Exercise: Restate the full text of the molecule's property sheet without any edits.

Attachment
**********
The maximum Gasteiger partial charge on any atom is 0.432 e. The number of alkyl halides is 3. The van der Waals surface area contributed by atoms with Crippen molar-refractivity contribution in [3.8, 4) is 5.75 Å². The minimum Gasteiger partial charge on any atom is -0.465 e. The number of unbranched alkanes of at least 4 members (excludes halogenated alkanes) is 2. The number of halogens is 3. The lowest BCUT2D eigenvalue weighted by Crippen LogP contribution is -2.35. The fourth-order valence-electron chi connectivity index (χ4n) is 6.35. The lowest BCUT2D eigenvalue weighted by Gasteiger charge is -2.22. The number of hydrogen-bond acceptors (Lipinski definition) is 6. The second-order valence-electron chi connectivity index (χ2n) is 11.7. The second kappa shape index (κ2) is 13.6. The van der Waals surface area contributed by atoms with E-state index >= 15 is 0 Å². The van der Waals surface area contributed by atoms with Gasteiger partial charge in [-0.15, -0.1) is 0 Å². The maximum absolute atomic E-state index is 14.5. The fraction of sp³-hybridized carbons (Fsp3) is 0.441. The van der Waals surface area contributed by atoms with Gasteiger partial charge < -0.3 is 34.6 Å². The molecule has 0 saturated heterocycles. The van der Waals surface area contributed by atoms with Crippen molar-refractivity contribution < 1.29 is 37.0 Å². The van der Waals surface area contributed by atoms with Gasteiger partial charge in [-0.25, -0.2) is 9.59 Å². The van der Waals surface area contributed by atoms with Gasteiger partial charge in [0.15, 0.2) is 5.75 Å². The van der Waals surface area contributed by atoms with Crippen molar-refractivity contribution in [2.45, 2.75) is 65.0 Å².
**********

The maximum Gasteiger partial charge on any atom is 0.432 e. The number of alkyl halides is 3. The van der Waals surface area contributed by atoms with Crippen molar-refractivity contribution in [3.8, 4) is 5.75 Å². The minimum Gasteiger partial charge on any atom is -0.465 e. The number of unbranched alkanes of at least 4 members (excludes halogenated alkanes) is 2. The number of halogens is 3. The lowest BCUT2D eigenvalue weighted by Crippen LogP contribution is -2.35. The fourth-order valence-electron chi connectivity index (χ4n) is 6.35. The lowest BCUT2D eigenvalue weighted by Gasteiger charge is -2.22. The number of hydrogen-bond acceptors (Lipinski definition) is 6. The second-order valence-electron chi connectivity index (χ2n) is 11.7. The second kappa shape index (κ2) is 13.6. The van der Waals surface area contributed by atoms with E-state index >= 15 is 0 Å². The van der Waals surface area contributed by atoms with Gasteiger partial charge in [-0.15, -0.1) is 0 Å². The maximum absolute atomic E-state index is 14.5. The fraction of sp³-hybridized carbons (Fsp3) is 0.441. The van der Waals surface area contributed by atoms with Gasteiger partial charge < -0.3 is 34.6 Å². The molecule has 0 saturated heterocycles. The van der Waals surface area contributed by atoms with Crippen molar-refractivity contribution < 1.29 is 37.0 Å². The van der Waals surface area contributed by atoms with Gasteiger partial charge in [-0.25, -0.2) is 9.59 Å². The van der Waals surface area contributed by atoms with Gasteiger partial charge in [0.15, 0.2) is 5.75 Å². The van der Waals surface area contributed by atoms with Crippen molar-refractivity contribution in [2.45, 2.75) is 65.0 Å².